The trench raid came to typify the aggressive and close-combat nature of warfare on the Western Front. Inevitably, successful raiding had a significant psychological effect on the enemy and was a powerful way of exerting local domination in what was otherwise a static military situation. Equally, raiding had an effect on the morale of friendly troops but, as the author of this in-depth study reveals, not always a positive one. Successful raids buoyed spirits but unsuccessful ones could be detrimental because of the casualties sustained for no territorial gain and frequently provoked shelling from enemy artillery or mortars or tit-for-tat retaliation.Raids came to be the epitome of all-arms operations, combining individual weapons skills with tactical sense and requiring cooperation with artillery and mortar batteries for success. Yet, a raiding party was an ad hoc combat team put together and trained for one specific operation. In the early days of raiding, the raiders were always volunteers but the steady toll of experienced soldiers led to participants being detailed for the task like any other.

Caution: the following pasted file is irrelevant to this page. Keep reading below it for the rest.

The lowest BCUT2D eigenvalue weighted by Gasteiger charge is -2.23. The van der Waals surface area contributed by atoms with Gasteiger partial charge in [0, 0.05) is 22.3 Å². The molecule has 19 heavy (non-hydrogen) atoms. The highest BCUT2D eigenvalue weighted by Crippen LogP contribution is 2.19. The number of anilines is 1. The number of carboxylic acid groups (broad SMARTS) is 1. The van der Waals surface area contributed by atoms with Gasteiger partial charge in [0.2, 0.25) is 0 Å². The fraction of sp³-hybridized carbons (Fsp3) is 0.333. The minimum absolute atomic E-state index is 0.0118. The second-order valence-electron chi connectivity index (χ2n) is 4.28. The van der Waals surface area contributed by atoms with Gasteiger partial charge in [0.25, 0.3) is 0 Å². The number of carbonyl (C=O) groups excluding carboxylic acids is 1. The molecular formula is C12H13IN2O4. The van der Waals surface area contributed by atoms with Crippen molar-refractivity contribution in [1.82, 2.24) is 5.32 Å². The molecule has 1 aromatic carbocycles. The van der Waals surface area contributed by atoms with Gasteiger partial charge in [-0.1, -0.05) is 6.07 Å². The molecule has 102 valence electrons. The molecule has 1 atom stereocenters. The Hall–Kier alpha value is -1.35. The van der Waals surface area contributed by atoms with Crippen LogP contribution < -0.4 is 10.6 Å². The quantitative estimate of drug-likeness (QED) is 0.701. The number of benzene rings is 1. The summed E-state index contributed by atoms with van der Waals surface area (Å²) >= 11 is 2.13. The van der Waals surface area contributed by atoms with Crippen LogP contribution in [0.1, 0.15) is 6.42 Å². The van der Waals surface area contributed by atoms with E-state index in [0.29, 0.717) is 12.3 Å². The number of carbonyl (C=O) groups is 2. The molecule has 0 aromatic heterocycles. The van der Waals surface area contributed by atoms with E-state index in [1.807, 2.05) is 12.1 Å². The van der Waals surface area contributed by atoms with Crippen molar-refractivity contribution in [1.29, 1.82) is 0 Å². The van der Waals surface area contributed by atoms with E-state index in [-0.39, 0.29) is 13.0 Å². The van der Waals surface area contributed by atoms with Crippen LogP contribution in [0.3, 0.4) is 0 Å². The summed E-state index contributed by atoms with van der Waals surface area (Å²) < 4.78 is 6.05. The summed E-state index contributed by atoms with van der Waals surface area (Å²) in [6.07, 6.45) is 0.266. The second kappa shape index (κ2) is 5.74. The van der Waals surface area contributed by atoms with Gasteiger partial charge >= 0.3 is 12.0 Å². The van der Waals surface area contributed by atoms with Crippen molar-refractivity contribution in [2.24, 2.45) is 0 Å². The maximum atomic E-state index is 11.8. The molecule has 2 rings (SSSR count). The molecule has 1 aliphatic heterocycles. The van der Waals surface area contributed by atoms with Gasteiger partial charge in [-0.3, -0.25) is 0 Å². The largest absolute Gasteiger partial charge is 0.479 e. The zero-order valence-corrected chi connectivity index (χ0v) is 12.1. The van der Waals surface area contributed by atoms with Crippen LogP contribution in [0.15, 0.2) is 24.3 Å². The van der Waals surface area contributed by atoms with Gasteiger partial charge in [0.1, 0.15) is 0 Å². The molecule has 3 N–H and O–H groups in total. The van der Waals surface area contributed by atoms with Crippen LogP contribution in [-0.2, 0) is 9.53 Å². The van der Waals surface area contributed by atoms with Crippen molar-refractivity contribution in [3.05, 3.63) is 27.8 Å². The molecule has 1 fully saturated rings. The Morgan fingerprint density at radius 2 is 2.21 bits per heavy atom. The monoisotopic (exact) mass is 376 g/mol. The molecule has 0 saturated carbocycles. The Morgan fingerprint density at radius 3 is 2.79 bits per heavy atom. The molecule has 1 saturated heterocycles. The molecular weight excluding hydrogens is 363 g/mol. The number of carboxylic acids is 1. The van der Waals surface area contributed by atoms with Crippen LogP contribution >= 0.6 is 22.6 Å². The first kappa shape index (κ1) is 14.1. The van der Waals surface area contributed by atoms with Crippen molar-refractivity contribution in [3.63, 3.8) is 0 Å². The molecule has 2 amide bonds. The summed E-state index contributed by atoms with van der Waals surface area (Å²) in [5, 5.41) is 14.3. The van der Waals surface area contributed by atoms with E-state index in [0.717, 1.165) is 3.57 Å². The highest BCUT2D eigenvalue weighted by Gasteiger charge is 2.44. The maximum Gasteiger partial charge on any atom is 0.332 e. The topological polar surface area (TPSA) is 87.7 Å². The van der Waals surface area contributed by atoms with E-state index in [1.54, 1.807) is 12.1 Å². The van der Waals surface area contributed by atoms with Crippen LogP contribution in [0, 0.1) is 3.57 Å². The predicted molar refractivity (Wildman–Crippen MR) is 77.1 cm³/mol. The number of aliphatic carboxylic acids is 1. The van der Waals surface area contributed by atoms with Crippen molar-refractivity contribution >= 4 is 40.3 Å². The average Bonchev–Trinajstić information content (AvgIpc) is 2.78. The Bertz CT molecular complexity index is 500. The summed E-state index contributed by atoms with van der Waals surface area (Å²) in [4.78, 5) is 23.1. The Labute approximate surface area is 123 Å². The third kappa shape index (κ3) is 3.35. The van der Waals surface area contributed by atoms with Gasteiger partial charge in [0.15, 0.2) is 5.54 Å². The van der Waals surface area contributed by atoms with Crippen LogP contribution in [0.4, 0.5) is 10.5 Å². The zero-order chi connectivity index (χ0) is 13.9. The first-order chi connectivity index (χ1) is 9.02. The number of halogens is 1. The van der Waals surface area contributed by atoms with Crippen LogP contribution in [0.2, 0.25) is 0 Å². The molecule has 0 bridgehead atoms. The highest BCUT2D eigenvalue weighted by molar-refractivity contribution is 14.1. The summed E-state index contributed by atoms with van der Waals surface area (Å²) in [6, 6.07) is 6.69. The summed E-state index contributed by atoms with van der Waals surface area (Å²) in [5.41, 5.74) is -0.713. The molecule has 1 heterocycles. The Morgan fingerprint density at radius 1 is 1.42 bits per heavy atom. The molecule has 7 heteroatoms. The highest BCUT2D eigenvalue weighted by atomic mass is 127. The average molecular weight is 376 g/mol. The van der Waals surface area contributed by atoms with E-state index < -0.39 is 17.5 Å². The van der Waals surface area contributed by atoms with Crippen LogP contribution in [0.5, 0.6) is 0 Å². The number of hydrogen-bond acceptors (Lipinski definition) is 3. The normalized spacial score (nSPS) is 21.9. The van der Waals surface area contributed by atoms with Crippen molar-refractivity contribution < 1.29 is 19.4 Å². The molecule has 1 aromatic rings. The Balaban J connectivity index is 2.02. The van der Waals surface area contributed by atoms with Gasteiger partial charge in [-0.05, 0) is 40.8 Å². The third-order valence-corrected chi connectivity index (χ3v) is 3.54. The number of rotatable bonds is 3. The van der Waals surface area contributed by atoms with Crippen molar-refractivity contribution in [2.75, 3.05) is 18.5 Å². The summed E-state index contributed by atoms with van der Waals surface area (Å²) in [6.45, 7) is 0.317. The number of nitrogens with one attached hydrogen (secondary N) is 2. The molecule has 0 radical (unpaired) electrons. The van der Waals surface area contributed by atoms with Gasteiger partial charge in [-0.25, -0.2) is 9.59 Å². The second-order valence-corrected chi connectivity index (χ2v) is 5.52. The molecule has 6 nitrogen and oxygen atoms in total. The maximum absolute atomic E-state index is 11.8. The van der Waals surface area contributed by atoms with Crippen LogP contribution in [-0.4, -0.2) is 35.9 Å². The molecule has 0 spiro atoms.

Raiding on the Western Front can claim to be the first book to look at how raids were carried out, the successes, the failures, the consequences of raiding, their effect on morale and their contribution to military operations on the Western Front. It contains exciting accounts of actions and many examples of great bravery, leadership and sacrifice. As such it is not only an excellent read but will be an important addition to the library of any Great War enthusiast.